Seriously? That initiation thing was so lame, so condescending. It made me angry that this idiot had pushed around other students just because his daddy had a little money and some good genes. My eyes flicked from the objects to Phil, and I felt my calm look tighten. My cheeks became hot with anger. And then, a strange feeling overcame me. A stormy anger mixed with heart-thumping adrenaline.
"Back off, Enkers." I found that, somehow, I was already standing between Phil and the scared kids.
Phil smirked. "Well, someone came to the rescue for these little dweebs." He shoved a little kid to the floor, spilling his lunch everywhere.
"I said to back off." I glared at him. My eyes twinged, like the anger I felt had even reached them. My vision started to cloud.
Phil's face paled. He backed up, then turned around and bolted out of the cafeteria. When he left, my freaky anger immediately dissipated, abandoning me like adrenaline. My mind started working sensibly again. I realized that sure, this kid was a jerk, but there was no need to go on a rampage, right? He was just an idiot.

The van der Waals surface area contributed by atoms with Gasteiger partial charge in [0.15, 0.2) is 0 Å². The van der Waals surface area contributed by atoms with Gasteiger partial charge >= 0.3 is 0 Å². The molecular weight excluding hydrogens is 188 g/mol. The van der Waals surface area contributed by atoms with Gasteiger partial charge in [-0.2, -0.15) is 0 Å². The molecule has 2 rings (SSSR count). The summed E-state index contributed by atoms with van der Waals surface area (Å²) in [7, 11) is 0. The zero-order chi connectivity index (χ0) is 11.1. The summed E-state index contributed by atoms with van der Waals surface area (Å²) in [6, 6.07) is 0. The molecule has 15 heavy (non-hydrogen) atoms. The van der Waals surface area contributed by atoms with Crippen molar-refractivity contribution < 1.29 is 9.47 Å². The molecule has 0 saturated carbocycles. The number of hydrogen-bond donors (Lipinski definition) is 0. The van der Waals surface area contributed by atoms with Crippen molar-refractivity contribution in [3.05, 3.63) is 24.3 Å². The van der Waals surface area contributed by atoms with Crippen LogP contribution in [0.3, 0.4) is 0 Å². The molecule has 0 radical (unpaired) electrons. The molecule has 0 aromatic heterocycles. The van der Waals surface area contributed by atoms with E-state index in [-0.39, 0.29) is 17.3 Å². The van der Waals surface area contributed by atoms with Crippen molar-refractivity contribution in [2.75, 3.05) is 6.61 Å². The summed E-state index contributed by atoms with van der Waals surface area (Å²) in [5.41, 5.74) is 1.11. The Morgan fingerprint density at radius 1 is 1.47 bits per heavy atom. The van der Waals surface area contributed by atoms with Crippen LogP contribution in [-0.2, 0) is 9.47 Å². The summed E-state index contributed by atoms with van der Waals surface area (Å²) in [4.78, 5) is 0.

Well, at least Phil was gone. But what had scared him? All I'd done was look at him.
"Did you see that... His eyes...freaky..." I heard some kids muttering around me.
A pale, skinny boy who looked too young to even be in high school, with black hair and coal-like eyes, was the only one without a surprised look on his face. He just stared at me with his dark eyes.
I ignored them all and left. I swallowed back the strange event and tried to continue school without any more weirdness. It was hard to do, because now there were some whispers going on behind my back, with some kids pointing at me every now and then.
I managed to make it through the day and took off from school as soon as the bell rang. I was grateful it was a warm January day, with only a little snow making my steps awkward. I breathed in the fresh air. It felt good to be outside. If I could just stay outside all the time, just live in the fresh air, I would be the happiest kid in the world. I didn't like living in the city, swallowed up by the cars and buildings and people. I always planned that the moment I turned eighteen, in four years, I would move into a country house with fields of nothing but grass and trees. I'd spend my life just staring at the sky and exploring the fields.